SaskPower’s first-ever utility-scale battery energy storage system will support their plans to lower greenhouse gas emissions.
Joel Cherry, spokesperson for SaskPower explains how the storage system will work.
“So what the battery energy storage system will do is provide storage for energy to help us balance our power system when we see demand spikes. Importantly, it’s going to help us to support our intermittent generation options. So those are wind and solar primarily.”
Cherry adds that over the coming years they will be adding more wind and solar to the grid. Right now they are set to add 685 megawatts of new wind capacity and 60 megawatts of solar in the next few years. So baseload power like natural gas, as long as a facility is running you are going to get power from it. Whereas renewables there’s zero-carbon but it’s only available to us and generating when conditions are right.
Cherry says many are not aware that we currently do not use batteries.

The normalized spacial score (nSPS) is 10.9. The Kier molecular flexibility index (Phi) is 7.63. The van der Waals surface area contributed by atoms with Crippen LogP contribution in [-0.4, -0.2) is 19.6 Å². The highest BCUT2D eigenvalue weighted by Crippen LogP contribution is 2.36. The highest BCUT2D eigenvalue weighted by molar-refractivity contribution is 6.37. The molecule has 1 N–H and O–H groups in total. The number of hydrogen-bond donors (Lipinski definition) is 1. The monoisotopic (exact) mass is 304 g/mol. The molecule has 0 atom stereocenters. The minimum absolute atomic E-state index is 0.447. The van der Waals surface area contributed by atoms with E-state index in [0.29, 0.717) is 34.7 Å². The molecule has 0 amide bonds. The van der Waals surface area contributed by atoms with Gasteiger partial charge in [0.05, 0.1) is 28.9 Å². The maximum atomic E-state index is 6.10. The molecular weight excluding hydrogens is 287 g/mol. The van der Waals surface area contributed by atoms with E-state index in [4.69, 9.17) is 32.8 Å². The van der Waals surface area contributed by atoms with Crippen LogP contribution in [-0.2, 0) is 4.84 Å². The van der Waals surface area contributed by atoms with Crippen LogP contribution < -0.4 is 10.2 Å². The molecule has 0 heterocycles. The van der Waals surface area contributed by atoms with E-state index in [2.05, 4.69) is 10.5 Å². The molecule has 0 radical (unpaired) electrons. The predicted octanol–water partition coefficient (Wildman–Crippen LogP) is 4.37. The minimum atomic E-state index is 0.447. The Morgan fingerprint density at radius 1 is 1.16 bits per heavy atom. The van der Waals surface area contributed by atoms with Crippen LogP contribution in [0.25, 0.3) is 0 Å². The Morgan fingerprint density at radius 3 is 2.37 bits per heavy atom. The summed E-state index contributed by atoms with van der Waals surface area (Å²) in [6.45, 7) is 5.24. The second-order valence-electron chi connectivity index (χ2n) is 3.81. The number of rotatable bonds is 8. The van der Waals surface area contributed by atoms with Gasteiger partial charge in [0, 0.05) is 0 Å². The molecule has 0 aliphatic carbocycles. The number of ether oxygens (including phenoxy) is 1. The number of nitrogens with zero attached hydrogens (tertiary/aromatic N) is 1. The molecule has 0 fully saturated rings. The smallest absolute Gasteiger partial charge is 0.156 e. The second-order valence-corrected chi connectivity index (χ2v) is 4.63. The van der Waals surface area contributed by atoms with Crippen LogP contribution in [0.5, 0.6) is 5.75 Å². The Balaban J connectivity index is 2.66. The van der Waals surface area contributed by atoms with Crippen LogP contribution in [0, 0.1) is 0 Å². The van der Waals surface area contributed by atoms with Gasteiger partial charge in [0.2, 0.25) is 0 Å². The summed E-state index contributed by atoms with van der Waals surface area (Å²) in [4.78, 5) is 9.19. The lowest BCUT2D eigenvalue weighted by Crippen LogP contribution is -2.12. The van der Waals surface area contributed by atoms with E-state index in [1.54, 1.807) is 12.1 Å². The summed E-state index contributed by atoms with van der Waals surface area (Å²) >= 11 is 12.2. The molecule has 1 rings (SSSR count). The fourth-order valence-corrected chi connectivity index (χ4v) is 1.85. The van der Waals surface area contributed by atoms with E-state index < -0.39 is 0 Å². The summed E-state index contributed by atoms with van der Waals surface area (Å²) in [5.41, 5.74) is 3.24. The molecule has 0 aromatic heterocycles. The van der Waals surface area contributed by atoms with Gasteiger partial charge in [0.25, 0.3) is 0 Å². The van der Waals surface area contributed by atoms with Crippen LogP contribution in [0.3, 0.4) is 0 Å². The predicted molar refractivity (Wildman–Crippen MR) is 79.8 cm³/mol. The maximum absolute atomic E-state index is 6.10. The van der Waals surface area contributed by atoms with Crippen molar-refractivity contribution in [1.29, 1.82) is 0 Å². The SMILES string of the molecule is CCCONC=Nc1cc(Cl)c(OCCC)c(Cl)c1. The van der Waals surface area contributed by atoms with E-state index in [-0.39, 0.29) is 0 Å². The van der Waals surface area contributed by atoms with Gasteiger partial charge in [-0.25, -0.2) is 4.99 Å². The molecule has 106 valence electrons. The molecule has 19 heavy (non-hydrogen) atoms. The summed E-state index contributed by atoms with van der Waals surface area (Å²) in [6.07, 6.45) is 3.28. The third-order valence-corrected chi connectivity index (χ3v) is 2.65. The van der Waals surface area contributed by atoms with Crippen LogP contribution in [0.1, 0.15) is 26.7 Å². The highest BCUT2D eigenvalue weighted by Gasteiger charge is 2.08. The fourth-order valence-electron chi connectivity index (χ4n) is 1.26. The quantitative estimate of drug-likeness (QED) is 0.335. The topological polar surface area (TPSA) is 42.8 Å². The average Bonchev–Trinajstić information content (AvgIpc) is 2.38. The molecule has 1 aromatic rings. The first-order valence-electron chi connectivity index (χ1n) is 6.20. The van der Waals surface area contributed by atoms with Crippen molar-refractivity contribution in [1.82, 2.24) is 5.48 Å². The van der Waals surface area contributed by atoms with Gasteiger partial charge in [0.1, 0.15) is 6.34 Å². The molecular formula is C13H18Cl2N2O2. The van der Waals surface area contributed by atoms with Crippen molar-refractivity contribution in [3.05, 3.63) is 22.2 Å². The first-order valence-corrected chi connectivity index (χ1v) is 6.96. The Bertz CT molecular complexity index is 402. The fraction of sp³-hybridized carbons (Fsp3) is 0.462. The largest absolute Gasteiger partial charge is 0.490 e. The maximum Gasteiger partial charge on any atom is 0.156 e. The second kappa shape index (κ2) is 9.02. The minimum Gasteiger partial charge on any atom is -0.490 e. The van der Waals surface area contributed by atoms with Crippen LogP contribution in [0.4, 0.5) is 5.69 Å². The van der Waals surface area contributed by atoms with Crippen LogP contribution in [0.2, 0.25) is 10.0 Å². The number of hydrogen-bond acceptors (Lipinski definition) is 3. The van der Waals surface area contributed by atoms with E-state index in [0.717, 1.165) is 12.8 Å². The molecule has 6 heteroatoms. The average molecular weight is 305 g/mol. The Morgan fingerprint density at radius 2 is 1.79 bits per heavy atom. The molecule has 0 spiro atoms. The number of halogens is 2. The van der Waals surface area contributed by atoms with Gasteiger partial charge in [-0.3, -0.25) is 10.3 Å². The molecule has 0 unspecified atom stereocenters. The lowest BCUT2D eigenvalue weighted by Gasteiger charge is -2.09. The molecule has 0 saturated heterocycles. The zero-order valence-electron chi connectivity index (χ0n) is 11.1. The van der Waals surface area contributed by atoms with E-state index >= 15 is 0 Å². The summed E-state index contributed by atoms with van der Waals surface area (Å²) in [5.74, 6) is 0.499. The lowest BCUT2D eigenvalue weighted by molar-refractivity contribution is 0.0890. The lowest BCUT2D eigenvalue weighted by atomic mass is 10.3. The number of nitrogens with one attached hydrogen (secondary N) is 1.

“Right now people might not realize that we don’t have batteries that are storing our power. If your lights are on where you are right now that’s because there is a facility generating power right this minute and sending it to you through a transmission system. And if that generating power went away, your power would go off.”
In addition, Cherry says having renewables on the system means that this battery storage is going to help them to accommodate that and keep the system stable.
The battery storage system will be installed in Regina at the Fleet Street substation and construction will start this summer and the project should be completed by the end of 2022.
“SaskPower has set a target to reduce carbon emissions at least 40% below 2005 levels by the year 2030. We are currently on track and looking to exceed that mark. Projects like this help to enable the use of renewables in our system and is one of a number of ways we are looking at reducing greenhouse gas emissions while continuing to provide reliable power for our customers.” says Cherry.